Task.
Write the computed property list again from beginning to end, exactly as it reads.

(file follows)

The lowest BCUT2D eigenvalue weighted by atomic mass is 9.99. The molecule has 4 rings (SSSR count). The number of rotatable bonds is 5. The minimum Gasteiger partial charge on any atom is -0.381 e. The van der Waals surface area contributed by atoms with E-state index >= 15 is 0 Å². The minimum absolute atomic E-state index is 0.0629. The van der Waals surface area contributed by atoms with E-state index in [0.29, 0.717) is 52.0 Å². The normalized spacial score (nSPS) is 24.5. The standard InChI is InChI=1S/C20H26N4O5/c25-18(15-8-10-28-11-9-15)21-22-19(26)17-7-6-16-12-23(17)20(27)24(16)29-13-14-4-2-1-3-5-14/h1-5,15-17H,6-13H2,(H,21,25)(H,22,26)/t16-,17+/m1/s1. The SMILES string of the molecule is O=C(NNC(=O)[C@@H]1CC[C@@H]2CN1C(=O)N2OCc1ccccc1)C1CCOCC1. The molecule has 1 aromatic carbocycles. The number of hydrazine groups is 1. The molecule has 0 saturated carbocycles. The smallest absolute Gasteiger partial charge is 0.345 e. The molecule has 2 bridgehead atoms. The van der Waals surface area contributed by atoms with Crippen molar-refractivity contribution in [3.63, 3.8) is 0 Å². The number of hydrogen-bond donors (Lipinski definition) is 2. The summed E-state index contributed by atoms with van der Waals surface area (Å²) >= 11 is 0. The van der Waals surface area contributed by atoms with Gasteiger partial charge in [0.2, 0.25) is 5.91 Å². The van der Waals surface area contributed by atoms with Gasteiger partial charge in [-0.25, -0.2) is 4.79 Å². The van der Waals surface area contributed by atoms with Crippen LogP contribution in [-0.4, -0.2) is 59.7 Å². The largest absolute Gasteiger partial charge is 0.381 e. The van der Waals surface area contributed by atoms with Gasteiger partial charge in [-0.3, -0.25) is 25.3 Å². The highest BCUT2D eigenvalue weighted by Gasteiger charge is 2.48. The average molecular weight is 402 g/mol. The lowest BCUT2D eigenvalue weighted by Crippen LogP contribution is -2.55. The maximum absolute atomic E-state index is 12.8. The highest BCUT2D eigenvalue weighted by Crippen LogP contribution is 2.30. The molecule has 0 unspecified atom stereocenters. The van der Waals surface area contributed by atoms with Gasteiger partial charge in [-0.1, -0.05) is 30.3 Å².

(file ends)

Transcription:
The lowest BCUT2D eigenvalue weighted by atomic mass is 9.99. The molecule has 4 rings (SSSR count). The number of rotatable bonds is 5. The minimum Gasteiger partial charge on any atom is -0.381 e. The van der Waals surface area contributed by atoms with E-state index >= 15 is 0 Å². The minimum absolute atomic E-state index is 0.0629. The van der Waals surface area contributed by atoms with E-state index in [0.29, 0.717) is 52.0 Å². The normalized spacial score (nSPS) is 24.5. The standard InChI is InChI=1S/C20H26N4O5/c25-18(15-8-10-28-11-9-15)21-22-19(26)17-7-6-16-12-23(17)20(27)24(16)29-13-14-4-2-1-3-5-14/h1-5,15-17H,6-13H2,(H,21,25)(H,22,26)/t16-,17+/m1/s1. The SMILES string of the molecule is O=C(NNC(=O)[C@@H]1CC[C@@H]2CN1C(=O)N2OCc1ccccc1)C1CCOCC1. The molecule has 1 aromatic carbocycles. The number of hydrazine groups is 1. The molecule has 0 saturated carbocycles. The smallest absolute Gasteiger partial charge is 0.345 e. The molecule has 2 bridgehead atoms. The van der Waals surface area contributed by atoms with Crippen molar-refractivity contribution in [3.63, 3.8) is 0 Å². The number of hydrogen-bond donors (Lipinski definition) is 2. The summed E-state index contributed by atoms with van der Waals surface area (Å²) >= 11 is 0. The van der Waals surface area contributed by atoms with Gasteiger partial charge in [0.2, 0.25) is 5.91 Å². The van der Waals surface area contributed by atoms with Gasteiger partial charge in [-0.25, -0.2) is 4.79 Å². The van der Waals surface area contributed by atoms with Crippen LogP contribution in [-0.4, -0.2) is 59.7 Å². The largest absolute Gasteiger partial charge is 0.381 e. The van der Waals surface area contributed by atoms with Gasteiger partial charge in [-0.3, -0.25) is 25.3 Å². The highest BCUT2D eigenvalue weighted by Gasteiger charge is 2.48. The average molecular weight is 402 g/mol. The lowest BCUT2D eigenvalue weighted by Crippen LogP contribution is -2.55. The maximum absolute atomic E-state index is 12.8. The highest BCUT2D eigenvalue weighted by Crippen LogP contribution is 2.30. The molecule has 0 unspecified atom stereocenters. The van der Waals surface area contributed by atoms with Gasteiger partial charge in [-0.1, -0.05) is 30.3 Å².